I’m told that Hockenos is a Roman Catholic. If so, that alone still doesn’t say much given the broad spectrum of theologies within the Roman communion today. It too is replete with good guys and bad guys–and I get these evaluations from RC folks themselves. Especially at St. Louis University, a Jesuit school! Yet from having been around the theology marketplace for a few years, and entangled in ecumenical conversation for half a century, I can “divine” why Barth’s fundamental theological blueprint and the standard “nature-grace” graph-paper of classical Roman theology are sympatico for Hockenos. And I do know that nature/grace Roman theologians regularly twitch when they confront Luther’s duplex/paradox proposals (in that laundry list above) for getting to the cornerstone of the Christian faith.

Hockenos would be helped if someone told him that THE issue at the center of the 16th century Reformation was hermeneutics. HOW to read the Bible, and from that kind of Bible-reading, HOW to read the world. Luther himself says that his AHA! –the eye-opener that moved him away from his RC theology–was just that, namely, his finding the “discrimen” between God’s law and God’s Gospel RIGHT in the Bible itself. After years of teaching Bible at Wittenberg, the penny dropped. Here’s the macaronic last line of Tischreden 5518: “Do ich das discrimen fande, quod aliud esset lex, aliud euangelium, da ri§ ich her durch.” [WA. Tischreden V p. 210, #5518.] “When I found the distinction, that the law is one thing, and the gospel something else, that was my breakthrough.”

That difference in hermeneutical Aha! is also at the center of the difference between Luther and Calvin. And that’s the continuing cornerstone difference between the good guys and bad guys that Hockenos presents.

But here too it is lousy history simply to affirm (and give no adequate warrants): Calvin and the boys are right, Luther and the boys are wrong.

WHY is the Lutheran hermeneutic [two kingdoms, law-gospel dualism, divine orders] wrong? The only proof that Hockenos cites is that the Lutherans (obviously operating on their Lutheran hermeneutic for reading the Bible and for reading their world, yes their Hitler-world) did and said things that Hockenos finds reprehensible. So it is a moral argument–using his chosen moral yardstick–that he invokes over and over again for why Lutheran theology is bad. What kind of historiography is that?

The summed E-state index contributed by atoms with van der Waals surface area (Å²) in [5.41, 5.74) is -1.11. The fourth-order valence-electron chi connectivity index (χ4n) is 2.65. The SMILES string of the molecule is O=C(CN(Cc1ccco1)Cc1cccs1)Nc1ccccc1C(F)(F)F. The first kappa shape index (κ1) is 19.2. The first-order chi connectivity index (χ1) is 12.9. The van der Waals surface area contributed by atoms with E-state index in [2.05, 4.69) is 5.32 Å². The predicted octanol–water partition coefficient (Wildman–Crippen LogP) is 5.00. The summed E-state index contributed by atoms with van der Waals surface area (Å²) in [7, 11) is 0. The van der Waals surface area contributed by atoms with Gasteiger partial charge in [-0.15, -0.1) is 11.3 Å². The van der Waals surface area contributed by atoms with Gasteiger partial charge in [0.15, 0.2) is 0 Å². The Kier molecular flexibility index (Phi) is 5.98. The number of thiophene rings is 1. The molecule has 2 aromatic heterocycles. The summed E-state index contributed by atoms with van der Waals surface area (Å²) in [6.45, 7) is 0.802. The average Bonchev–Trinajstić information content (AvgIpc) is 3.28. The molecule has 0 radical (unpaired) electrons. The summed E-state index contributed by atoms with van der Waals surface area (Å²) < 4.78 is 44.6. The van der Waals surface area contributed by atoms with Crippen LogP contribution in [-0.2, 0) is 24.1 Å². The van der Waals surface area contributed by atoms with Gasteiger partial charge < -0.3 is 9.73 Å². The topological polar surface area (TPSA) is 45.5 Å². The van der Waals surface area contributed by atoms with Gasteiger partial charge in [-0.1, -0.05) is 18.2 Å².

To my utter amazement my name appears in two bibliographic references of this book! So he might have interviewed me! Of course, that’s silly, but if he had talked to me he’d have heard some things that might have been helpful.

  1. First of all, what those reprehensible “two kingdoms, law-gospel dualism, divine orders” are all about. My conviction from going through the book is: he hasn’t a clue.
  2. The plausibility of Bishop Wurm’s and Professor Thielicke’s critique of Allied occupation policy and action right after 1945.
  3. The absolute madness of the de-nazification program. In Christian terms = “convincing” unbelievers (in democracy) to convert to democracy, just because you’ve beat the hell out of them. All this when your alleged moral superiority is at best a mixed bag–especially when viewed in the long stretches of European history. The parallel, in my judgment, is Maoist “camps” to re-educate incipient democrats into the “right” ideology. Or even the example which Hockenos details in his last full chapter as clear folly: German pastors seeking to move surviving Jews to become Christ-confessors. If that is madness, why isn’t de-nazification insane?
  4. The reality of the genocide against any and all Germans carried out by the Russians and the Poles in former German areas of eastern Europe.
  5. What the Barth vs. Lutherans stand-off in the first half of the 20th cent. was all about. ‘Twas my doctoral dissertation–with Thielicke as my Doktorvater.